Rare Earth Metals

These metals are the fifteen elements of lanthanides together with Scandium and Yttrium. Despite their name, rare metals are plentiful in earth’s crust, e.g. the 25th most abundant element being of Cerium. The reason why they are labeled as “rare” is due to their distribution in earth’s crust. They tend to exist together in nature and are difficult to separate from one another economically.

Reserves of rare metal oxides in China and Brazil have been approximated as 55 and 22 million tons, respectively. These two countries mount up for almost 60% of total global reserves. China, as the most dominant mineral producer of rare metal oxides, produced 105 thousand tons in 2015.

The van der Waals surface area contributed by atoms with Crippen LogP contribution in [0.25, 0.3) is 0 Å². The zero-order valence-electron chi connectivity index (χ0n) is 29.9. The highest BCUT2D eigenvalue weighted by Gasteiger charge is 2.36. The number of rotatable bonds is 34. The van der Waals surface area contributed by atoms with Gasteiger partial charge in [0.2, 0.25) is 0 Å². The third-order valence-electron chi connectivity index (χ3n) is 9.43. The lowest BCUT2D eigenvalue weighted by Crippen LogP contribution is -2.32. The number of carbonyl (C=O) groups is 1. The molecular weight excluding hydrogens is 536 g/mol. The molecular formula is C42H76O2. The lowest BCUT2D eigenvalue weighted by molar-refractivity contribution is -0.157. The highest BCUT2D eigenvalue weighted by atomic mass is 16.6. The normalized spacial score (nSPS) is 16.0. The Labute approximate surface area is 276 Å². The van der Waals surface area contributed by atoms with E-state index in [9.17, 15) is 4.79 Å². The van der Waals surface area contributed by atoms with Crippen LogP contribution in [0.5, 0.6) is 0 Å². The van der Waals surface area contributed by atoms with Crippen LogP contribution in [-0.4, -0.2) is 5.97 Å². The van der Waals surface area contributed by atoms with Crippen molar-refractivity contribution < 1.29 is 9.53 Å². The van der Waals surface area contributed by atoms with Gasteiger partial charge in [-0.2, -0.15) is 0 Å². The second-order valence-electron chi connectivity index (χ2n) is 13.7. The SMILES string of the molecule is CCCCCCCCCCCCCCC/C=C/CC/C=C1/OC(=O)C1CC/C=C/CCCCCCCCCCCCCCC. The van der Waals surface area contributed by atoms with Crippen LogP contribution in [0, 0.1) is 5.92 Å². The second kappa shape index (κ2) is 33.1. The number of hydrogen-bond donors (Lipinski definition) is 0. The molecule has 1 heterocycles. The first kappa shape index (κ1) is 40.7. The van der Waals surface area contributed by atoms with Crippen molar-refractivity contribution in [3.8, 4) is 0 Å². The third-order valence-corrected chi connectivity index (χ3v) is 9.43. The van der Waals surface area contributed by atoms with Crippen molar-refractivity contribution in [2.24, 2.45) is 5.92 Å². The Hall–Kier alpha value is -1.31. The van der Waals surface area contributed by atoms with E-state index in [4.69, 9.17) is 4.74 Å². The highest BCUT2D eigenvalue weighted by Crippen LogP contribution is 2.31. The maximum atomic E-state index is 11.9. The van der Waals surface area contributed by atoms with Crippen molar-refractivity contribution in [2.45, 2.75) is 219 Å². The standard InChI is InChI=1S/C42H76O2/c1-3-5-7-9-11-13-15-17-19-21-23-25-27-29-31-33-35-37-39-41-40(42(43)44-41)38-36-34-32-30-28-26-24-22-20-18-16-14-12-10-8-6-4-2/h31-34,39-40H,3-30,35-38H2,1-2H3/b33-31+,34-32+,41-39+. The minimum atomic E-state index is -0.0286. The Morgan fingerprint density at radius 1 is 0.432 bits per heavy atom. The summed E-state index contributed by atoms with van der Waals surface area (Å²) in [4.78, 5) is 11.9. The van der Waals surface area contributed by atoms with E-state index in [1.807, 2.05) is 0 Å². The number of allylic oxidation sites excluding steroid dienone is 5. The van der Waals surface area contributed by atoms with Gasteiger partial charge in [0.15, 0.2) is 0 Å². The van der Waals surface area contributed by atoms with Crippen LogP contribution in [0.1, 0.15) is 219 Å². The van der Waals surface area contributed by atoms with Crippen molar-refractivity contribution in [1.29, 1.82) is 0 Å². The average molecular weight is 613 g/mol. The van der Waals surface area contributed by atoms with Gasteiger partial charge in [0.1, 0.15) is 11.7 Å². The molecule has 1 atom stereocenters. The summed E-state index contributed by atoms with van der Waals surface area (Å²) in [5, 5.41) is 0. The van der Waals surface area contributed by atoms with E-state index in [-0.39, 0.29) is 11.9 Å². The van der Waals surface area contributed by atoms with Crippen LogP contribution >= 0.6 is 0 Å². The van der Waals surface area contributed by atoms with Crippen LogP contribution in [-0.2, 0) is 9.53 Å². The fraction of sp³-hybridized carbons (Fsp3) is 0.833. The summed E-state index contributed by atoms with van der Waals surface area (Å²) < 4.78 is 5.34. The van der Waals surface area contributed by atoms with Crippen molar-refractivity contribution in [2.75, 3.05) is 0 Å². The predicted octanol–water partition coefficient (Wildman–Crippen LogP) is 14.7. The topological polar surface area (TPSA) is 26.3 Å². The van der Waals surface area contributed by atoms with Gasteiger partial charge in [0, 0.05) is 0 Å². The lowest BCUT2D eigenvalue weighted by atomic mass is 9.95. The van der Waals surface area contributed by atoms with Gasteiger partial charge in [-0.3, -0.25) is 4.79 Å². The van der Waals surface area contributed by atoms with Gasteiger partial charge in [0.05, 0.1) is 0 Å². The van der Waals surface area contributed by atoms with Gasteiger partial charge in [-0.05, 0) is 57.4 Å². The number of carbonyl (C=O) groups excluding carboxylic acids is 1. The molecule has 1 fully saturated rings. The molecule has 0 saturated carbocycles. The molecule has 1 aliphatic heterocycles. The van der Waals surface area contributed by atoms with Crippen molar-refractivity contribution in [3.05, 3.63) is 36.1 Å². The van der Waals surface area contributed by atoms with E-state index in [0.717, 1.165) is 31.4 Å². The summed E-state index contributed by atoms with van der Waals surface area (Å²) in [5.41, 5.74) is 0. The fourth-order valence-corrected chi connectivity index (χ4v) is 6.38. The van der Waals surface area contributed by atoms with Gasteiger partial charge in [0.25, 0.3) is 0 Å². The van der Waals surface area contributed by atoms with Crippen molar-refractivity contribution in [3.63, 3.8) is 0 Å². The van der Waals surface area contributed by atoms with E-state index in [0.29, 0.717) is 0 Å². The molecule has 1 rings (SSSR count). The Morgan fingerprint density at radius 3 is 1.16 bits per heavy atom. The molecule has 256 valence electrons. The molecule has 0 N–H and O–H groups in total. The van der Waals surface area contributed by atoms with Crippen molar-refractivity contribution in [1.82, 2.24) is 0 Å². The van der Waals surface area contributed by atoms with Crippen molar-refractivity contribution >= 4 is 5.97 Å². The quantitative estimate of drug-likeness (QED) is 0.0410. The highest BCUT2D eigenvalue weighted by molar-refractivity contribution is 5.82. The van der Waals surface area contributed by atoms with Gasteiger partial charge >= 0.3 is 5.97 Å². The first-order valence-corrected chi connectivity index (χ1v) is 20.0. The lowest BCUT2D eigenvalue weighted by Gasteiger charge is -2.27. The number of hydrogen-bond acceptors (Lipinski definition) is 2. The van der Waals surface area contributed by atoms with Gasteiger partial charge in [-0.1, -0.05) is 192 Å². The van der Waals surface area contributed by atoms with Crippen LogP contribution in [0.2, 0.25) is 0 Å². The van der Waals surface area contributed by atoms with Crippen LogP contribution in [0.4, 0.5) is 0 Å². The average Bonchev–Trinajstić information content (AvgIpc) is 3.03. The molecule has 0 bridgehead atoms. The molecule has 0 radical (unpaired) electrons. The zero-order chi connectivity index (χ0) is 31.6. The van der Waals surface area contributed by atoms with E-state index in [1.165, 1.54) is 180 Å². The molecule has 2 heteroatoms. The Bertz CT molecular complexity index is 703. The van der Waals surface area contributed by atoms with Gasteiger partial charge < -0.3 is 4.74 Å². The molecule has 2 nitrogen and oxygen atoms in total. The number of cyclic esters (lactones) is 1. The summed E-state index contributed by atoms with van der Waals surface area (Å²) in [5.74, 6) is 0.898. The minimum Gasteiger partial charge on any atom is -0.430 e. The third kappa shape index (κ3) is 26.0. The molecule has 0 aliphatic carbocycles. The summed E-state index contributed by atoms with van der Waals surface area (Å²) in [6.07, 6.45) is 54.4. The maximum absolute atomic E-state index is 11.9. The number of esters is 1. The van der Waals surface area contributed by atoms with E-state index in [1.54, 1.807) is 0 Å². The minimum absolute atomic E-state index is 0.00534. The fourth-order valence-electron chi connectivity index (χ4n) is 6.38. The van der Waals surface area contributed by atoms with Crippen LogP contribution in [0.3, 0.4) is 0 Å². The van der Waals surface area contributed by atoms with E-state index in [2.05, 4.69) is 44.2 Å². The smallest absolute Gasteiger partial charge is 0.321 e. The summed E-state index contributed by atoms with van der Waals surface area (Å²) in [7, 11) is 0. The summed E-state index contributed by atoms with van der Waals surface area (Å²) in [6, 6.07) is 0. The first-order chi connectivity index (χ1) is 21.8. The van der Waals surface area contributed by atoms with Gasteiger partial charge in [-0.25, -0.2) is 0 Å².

Iran has not been active in rare elements extraction so far, but Atomic Energy Organization of Iran plans for extraction of these worthy elements as the by-products of uranium extraction. By extraction of these expensive elements, costs of uranium extraction will be considerably reduced. Iran hopes to join the few countries of rare element producer by the end of 2016.

China, Japan and Unites States are the greatest consumers of rare metals. Chief consumptions of rare earth metals are to produce high-tech electronic devices used in smart phones, health care products, fluorescent lighting, computer memories, DVDs, catalytic convertors, etc. Although tiny amounts of rare earth metals are consumed in electronic devices, but their short life span, lack of REE recycling and rapid technology developments cause a steadily raise in these metals demands.

 
 

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